There will be more rejoicing in heaven over one sinner who repents than over ninety-nine righteous persons who do not need to repent. Luke 15:7 The Bible teaches that man does not seek after God, but that God initiates the search for lost men. "The Ninety and Nine," based on the parable in Luke 15:3-7, presents a vivid picture of this scriptural truth. Written for children by an invalid woman named Elizabeth Clephane in Melrose, Scotland, the text appeared in a newspaper and caught the attention of Ira Sankey, the well-known music associate of evangelist D. L. Moody. Since he was on the way to their next evangelistic meetings in Edinburgh, Scotland, Mr. Sankey simply tucked the poem in his vest pocket and thought no more of it. During the service that afternoon, Mr. Moody concluded his stirring message on the Good Shepherd and abruptly asked Ira to close with an appropriate solo. Startled, Sankey suddenly remembered the poem in his pocket. He related that he breathed a quick prayer for divine help, struck the chord of A flat on his little pump organ and began to sing, composing the melody as he went. When Sankey reached the end of the song, both he and Mr. Moody were in tears. During the invitation, many 'lost sheep' responded to the call of Christ. During their series of evangelistic meetings in Great Britain, Moody and Sankey held a service in Melrose, Scotland. The two sisters of Elizabeth Clephane were in the audience. To their surprise and delight, they heard their departed sister's poem set to a melody and delivered by the noted Ira Sankey with great spiritual impact. Lift your heart and voice in praise to God for sending His Son to seek and find you when you were lost and indifferent to Him.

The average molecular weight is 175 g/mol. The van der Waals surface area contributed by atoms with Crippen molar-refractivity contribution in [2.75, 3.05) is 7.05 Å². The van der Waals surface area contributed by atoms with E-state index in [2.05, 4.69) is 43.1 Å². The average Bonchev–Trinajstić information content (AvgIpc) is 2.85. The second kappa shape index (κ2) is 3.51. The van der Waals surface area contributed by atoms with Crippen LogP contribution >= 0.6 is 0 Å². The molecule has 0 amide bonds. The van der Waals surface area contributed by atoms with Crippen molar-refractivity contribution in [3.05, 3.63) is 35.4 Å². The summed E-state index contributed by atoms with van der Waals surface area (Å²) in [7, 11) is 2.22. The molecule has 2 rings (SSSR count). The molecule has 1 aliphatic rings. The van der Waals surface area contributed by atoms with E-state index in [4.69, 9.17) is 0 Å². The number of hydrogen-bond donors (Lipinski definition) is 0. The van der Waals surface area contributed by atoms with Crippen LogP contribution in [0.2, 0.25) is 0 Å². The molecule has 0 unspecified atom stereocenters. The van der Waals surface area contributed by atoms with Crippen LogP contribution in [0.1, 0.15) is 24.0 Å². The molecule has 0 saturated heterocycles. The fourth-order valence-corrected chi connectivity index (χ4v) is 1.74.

But Thou, O Lord, art a God full of compassion, and gracious longsuffering, and plenteous in mercy and truth. Psalm 86:15 A wealth of truth about the depth of God's love and mercy is expressed simply but eloquently in this choice two-line hymn text written by Frederick William Faber in the middle of the 19th century. In addition to being known as a man with unusual personal charm, persuasive preaching ability, and excellent writing skills, Faber made his most lasting contribution with the 150 hymn texts he composed during his brief life of 49 years. Frederick Faber had an unusual spiritual journey. Raised as a strict Calvinist, he strongly opposed the Roman Catholic Church. After education at Oxford, he became an ordained Anglican minister. Gradually, however, he was influenced by the Oxford Movement, which stressed that Anglican churches had become too evangelical - with too little emphasis on formal and liturgical worship. Eventually Faber renounced the Anglican State Church, became a Catholic priest, and spent his remaining years as Superior of the Catholic Brompton Oratory in London. Faber had always realized the great infuence that hymn singing had in Protestant evangelical churches. Determined to provide material for Catholics to use in the same way, he worked tirelessly in writing hymns and publishing numerous collections of them. In 1854 the Pope honored Frederick Faber with an honorary Doctor of Divinity degree in recognition of his many accomplishments. Today we are still grateful for this memorable declaration of the boundless love and mercy of our God to all mankind. Let yourself become immersed in the joy of realizing and accepting in a simple, trusting manner the great mercy of God. Praise and thank Him by singing this hymn.